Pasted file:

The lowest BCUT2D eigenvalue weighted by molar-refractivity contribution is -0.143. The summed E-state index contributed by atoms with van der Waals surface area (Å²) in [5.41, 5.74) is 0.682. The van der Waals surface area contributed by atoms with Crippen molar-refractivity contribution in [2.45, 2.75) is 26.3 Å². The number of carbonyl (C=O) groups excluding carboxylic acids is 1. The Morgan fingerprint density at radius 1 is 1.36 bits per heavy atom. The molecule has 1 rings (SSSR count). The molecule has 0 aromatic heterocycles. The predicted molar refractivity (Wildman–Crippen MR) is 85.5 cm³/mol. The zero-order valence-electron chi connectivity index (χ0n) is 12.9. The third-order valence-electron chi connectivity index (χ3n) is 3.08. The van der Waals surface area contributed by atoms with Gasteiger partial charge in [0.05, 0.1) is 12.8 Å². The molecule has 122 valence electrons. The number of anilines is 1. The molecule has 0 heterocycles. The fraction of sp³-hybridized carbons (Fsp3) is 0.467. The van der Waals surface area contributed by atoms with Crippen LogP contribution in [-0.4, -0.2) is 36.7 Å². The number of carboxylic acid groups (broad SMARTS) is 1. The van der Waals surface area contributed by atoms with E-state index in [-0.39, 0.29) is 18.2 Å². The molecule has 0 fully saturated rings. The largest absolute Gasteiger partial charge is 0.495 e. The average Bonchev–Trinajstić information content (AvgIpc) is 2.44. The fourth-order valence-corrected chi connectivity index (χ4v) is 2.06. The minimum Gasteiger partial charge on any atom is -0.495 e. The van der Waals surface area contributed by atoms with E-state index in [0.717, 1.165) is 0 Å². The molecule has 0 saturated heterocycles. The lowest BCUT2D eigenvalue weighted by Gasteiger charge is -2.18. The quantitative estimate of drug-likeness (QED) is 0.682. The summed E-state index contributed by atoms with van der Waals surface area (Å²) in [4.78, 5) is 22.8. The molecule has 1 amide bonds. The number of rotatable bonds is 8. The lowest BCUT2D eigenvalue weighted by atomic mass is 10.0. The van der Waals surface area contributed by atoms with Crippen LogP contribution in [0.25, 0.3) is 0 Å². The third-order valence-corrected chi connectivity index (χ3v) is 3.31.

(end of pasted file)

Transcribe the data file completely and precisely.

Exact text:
The lowest BCUT2D eigenvalue weighted by molar-refractivity contribution is -0.143. The summed E-state index contributed by atoms with van der Waals surface area (Å²) in [5.41, 5.74) is 0.682. The van der Waals surface area contributed by atoms with Crippen molar-refractivity contribution in [2.45, 2.75) is 26.3 Å². The number of carbonyl (C=O) groups excluding carboxylic acids is 1. The Morgan fingerprint density at radius 1 is 1.36 bits per heavy atom. The molecule has 1 rings (SSSR count). The molecule has 0 aromatic heterocycles. The predicted molar refractivity (Wildman–Crippen MR) is 85.5 cm³/mol. The zero-order valence-electron chi connectivity index (χ0n) is 12.9. The third-order valence-electron chi connectivity index (χ3n) is 3.08. The van der Waals surface area contributed by atoms with Gasteiger partial charge in [0.05, 0.1) is 12.8 Å². The molecule has 122 valence electrons. The number of anilines is 1. The molecule has 0 heterocycles. The fraction of sp³-hybridized carbons (Fsp3) is 0.467. The van der Waals surface area contributed by atoms with Crippen LogP contribution in [-0.4, -0.2) is 36.7 Å². The number of carboxylic acid groups (broad SMARTS) is 1. The van der Waals surface area contributed by atoms with E-state index in [-0.39, 0.29) is 18.2 Å². The molecule has 0 fully saturated rings. The largest absolute Gasteiger partial charge is 0.495 e. The average Bonchev–Trinajstić information content (AvgIpc) is 2.44. The fourth-order valence-corrected chi connectivity index (χ4v) is 2.06. The minimum Gasteiger partial charge on any atom is -0.495 e. The van der Waals surface area contributed by atoms with E-state index in [0.717, 1.165) is 0 Å². The molecule has 0 saturated heterocycles. The lowest BCUT2D eigenvalue weighted by Gasteiger charge is -2.18. The quantitative estimate of drug-likeness (QED) is 0.682. The summed E-state index contributed by atoms with van der Waals surface area (Å²) in [4.78, 5) is 22.8. The molecule has 1 amide bonds. The number of rotatable bonds is 8. The lowest BCUT2D eigenvalue weighted by atomic mass is 10.0. The van der Waals surface area contributed by atoms with Crippen LogP contribution in [0.25, 0.3) is 0 Å². The third-order valence-corrected chi connectivity index (χ3v) is 3.31.